WHAT IS Bankruptcy Trustee
BREAKING DOWN Bankruptcy Trustee
Bankruptcy trustees are charged with evaluating and making recommendations about various debtor demands in accordance with the U.S. Bankruptcy Code, though a bankruptcy judge has the ultimate authority on the distribution of assets.
The responsibilities of the trustee are different in a Chapter 7 bankruptcy proceeding, which essentially is a liquidation, than in a Chapter 11 proceeding, where the debtor hopes to emerge from bankruptcy as a going concern. In a Chapter 7 proceeding, the trustee will manage the asset sales and then distribute the proceeds to creditors. A Chapter 13 proceeding applies to individuals who hope to keep some of their assets in return for repaying certain debts.
Chapter 7 of Title 11 of the U.S. bankruptcy code, controls the process of asset liquidation. A trustee is appointed to liquidate nonexempt assets to pay creditors; after the proceeds are exhausted, the remaining debt is discharged. There are eligibility requirements to file Chapter 7, such as the debtor must have had no Chapter 7 bankruptcy discharged in the preceding eight years and the applicant must pass a means test. This process is also known as a straight or liquidation bankruptcy.
Chapter 11 is a form of bankruptcy that involves a reorganization of a debtor's business affairs, debts and assets. Named after the U.S. bankruptcy code 11, Chapter 11 is generally filed by corporations that require time for debt restructuring, and it gives the debtor a fresh start, subject to the debtor's fulfillment of his obligations under the plan of reorganization. As the most complex of all bankruptcy cases and generally the most expensive, a company would consider Chapter 11 reorganization only after careful analysis and exploration of all other alternatives.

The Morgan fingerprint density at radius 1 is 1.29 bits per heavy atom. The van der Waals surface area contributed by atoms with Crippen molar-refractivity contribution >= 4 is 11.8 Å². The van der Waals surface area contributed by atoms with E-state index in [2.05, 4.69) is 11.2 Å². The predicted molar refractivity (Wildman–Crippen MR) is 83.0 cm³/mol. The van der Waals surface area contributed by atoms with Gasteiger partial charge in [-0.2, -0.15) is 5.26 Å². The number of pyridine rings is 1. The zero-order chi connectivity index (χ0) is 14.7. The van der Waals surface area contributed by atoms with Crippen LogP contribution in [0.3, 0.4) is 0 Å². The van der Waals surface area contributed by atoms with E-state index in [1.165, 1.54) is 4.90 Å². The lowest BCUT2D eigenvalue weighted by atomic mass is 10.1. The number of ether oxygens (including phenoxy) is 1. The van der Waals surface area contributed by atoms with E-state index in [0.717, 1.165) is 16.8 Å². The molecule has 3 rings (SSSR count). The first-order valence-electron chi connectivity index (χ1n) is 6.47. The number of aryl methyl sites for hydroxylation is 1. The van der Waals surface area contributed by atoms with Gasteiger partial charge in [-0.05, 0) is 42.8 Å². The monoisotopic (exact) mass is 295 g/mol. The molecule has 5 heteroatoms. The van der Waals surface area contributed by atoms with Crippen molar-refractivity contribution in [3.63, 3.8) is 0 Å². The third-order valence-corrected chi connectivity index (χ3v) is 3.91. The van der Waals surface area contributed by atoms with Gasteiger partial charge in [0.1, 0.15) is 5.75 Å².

Chapter 13 bankruptcy enables individuals with a regular income to restructure their obligations to repay their debt over time. In such a plan, the debtor does not seek to earn general forgiveness of their outstanding debts. Rather, the debtor offers up a repayment plan that employs fixed installment payments. Such payments are made to a trustee who then forwards them to the creditor for a specified period, usually three to five years. Chapter 13 bankruptcy formerly was called a wage earner's plan because relief under it was only available to individuals who earned a regular wage. Subsequent statute changes expanded it to include any individual, including the self-employed and those operating an unincorporated business.